A recent post introduced a survey examining mentions of Clarivate Analytics Web of Science in the scientific literature. The papers culled for the survey – numbering nearly 20,000 – primarily derived from the fields of scientometrics or bibliometrics. That is, the selected papers examined, in some aspect, the dimensions and dynamics of research itself.
Here, we present one particular example of a bibliometric study harnessing the Web of Science – an investigation into the evolving methods for assessing impact.
The headlong rush of digital technology, particularly in the last decade or so, has accelerated the transformation of science and scholarship, dramatically expanding the ways in which research is communicated, archived, and assessed. A key development in this progression has been the rise of new evaluative measures known collectively as altmetrics. Reflecting the ubiquity and reach of today’s social media, the altmetrics movement seeks new means of quantifying the impact of research – means that go beyond such traditional measures as citation analysis.
For research analysts, and the institutional decision makers who depend on their findings, these new tools present an important question: How closely, and how usefully, do altmetrics and the older, “classical” measures correspond?
These new tools present an important question: How closely, and how usefully, do altmetrics and the older, “classical” measures correspond?
Using data from Clarivate Analytics Web of Science, a trio of analysts set out to examine this question. The team recently reported the results in the journal Scientometrics.
The Web of Science is an apt test bed for this inquiry. In addition to the authoritative store of publication and citation data that extend back more than a century, Web of Science metrics now include measures that address the newer dynamics of research impact and influence.
Specifically, each record in the Web of Science Core Collection, in addition to featuring citation data for the given source item, also includes “Usage” counts. These measures, updated daily, record instances in which an article has been singled out for extra attention by a user. Such indications include a user clicking the available Web of Science links for the optimal, legitimate full-text version of the article, or taking steps to save the item in a bibliographic management tool.
For each article, the Web of Science Core Collection monitors and reports two usage totals: a moving window covering the previous 180 days, and a cumulative measure reflecting usage activity after 2013.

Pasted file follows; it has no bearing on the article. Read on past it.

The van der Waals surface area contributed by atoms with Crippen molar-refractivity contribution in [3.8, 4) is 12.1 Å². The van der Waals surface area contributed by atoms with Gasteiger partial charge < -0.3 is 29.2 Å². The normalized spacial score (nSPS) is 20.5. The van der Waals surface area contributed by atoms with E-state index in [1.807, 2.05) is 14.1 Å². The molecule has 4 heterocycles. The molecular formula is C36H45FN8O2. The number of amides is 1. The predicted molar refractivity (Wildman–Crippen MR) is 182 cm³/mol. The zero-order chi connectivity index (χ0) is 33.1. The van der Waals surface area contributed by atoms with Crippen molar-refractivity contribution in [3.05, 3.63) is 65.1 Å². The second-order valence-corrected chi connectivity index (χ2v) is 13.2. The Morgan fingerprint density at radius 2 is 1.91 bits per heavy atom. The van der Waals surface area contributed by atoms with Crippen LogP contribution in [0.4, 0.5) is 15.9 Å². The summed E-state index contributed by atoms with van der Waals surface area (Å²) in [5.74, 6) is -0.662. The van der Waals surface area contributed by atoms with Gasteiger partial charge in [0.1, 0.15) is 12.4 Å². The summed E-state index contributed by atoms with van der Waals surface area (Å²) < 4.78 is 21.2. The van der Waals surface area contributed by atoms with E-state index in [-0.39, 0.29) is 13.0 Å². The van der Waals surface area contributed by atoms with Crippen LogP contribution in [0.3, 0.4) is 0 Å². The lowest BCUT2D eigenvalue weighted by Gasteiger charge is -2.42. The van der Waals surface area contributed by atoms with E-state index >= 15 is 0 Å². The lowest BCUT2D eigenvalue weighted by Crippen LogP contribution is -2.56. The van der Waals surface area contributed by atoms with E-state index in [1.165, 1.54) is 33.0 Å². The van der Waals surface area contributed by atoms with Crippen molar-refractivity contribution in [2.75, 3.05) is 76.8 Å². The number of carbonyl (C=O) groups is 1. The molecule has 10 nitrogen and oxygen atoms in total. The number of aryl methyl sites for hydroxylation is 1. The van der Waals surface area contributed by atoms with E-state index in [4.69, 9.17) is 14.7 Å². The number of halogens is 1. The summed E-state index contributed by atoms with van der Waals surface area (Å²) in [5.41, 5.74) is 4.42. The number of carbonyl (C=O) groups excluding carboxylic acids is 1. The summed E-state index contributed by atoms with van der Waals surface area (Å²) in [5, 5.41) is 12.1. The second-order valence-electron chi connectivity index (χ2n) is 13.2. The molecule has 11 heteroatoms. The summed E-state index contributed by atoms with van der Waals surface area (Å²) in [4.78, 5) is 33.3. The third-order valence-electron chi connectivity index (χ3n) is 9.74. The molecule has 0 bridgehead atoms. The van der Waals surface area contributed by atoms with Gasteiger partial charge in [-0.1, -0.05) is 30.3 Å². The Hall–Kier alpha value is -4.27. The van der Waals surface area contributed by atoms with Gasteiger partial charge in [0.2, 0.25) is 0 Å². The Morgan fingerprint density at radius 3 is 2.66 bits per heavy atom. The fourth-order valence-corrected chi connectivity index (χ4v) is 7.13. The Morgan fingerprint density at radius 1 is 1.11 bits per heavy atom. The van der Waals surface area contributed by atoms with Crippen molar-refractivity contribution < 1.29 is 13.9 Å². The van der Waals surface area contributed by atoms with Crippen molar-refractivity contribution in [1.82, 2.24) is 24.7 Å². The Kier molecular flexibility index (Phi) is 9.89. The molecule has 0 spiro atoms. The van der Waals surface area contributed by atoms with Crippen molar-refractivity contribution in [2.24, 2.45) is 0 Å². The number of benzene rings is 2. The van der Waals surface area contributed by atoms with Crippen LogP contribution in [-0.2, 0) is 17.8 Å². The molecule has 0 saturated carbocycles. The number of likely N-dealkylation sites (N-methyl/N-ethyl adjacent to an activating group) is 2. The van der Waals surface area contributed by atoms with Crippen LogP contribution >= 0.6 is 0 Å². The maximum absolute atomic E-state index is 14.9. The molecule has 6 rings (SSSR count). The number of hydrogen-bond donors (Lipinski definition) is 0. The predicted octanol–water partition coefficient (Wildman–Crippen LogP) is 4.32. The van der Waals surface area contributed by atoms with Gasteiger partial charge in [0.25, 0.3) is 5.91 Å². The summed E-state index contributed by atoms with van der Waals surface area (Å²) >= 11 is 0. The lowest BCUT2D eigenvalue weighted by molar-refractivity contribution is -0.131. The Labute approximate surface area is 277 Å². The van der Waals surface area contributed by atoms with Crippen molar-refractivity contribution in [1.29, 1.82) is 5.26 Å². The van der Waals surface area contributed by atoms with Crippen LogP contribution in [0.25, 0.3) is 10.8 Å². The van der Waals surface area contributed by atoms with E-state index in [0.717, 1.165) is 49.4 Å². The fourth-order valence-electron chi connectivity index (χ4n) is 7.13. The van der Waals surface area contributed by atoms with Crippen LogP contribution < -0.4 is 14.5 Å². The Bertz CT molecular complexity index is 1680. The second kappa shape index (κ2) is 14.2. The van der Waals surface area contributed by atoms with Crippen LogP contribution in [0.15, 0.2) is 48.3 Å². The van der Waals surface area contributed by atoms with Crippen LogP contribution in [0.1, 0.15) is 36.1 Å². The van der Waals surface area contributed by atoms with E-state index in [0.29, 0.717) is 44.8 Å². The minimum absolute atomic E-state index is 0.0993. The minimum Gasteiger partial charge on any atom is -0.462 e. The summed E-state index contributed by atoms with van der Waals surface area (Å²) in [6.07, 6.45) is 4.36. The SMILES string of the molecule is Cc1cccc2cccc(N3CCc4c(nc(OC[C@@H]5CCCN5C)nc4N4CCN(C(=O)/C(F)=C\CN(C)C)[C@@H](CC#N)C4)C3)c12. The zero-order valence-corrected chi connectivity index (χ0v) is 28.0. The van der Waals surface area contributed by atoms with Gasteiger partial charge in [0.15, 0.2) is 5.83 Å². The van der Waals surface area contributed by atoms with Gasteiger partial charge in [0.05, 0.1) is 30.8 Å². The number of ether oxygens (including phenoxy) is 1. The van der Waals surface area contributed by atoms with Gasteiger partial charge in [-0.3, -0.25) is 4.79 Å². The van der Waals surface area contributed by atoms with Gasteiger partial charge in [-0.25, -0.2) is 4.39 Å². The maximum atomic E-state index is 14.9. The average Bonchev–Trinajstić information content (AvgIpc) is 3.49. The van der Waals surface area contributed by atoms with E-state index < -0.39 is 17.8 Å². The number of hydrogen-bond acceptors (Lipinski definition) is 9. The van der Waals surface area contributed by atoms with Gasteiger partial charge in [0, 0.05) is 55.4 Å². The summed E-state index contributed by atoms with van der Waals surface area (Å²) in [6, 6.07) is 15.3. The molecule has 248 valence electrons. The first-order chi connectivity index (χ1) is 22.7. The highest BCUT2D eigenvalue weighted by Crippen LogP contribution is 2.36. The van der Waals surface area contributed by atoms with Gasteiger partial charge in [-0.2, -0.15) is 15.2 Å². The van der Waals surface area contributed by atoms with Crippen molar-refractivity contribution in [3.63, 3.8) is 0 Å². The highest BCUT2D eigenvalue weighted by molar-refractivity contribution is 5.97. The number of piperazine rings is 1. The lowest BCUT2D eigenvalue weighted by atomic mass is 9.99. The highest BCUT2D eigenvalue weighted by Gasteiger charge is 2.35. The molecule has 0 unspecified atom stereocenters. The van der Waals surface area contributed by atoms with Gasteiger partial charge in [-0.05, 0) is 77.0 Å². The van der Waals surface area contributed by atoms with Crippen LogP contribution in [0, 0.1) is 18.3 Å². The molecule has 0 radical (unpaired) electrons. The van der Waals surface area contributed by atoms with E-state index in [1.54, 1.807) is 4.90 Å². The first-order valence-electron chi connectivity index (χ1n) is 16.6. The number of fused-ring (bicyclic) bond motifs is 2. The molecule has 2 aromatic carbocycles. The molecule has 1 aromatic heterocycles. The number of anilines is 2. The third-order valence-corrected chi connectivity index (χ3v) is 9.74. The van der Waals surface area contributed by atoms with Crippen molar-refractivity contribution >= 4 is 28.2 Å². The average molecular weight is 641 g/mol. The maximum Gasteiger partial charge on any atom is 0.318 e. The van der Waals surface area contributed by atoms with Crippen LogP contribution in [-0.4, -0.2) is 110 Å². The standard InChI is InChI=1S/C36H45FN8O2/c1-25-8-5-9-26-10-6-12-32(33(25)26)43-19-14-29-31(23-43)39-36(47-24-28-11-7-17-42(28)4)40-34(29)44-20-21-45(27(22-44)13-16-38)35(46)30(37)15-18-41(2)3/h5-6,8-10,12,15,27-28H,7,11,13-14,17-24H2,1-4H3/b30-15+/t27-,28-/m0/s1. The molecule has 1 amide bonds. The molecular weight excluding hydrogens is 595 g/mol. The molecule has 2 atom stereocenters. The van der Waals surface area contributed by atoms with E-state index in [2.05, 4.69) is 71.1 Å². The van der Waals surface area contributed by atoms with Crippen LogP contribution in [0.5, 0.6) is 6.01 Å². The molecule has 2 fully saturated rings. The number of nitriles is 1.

For their Scientometrics report, the trio of Moscow-based analysts used the Web of Science to examine a selection of Russian research (that is, papers whose author lists include at least one Russia-based affiliation). In all, upwards of 37,000 articles from the year 2015, representing more than 200 Web of Science subject categories, were extracted and analyzed.
In all, upwards of 37,000 articles from the year 2015, representing more than 200 Web of Science subject categories, were extracted and analyzed.
The authors amassed a range of data on these articles and their respective fields, tracking usage for both the “last 180 days” and “since 2013” measures. The overall share of these articles, out of Russia’s total research output during 2015, was calculated. Meanwhile, to capture and compare the “classical” metrics, the authors also tracked citation figures, including a mean-citation calculation, along with data incorporating journal impact and expected citation rates for different fields.
In their conclusion, the researchers note that a relatively high percentage of reports featuring Russia-based authors met the criteria for usage figures – more than 60% of total research output (RO) for the “last 180 days” measure, and more than 80% for the “since 2013” metric. The survey also determined that individual Web of Science subject categories displayed varying percentages, both of total RO and the two usage measures. Microbiology and condensed matter physics, for example, demonstrated higher shares. Meanwhile, the percentages for mathematics and medicine were the lowest.
In all, the authors observed a significant correlation between usage metrics and citation figures at the article level in their slice of Russia’s output, while the correlation between usage and journal-impact measures proved weaker.
The authors’ ultimate conclusions, and their plans for further comparative study, indicate that the intersection of altmetrics and citation analysis remains fertile ground for investigation.
To read the complete Scientometrics report, please click here.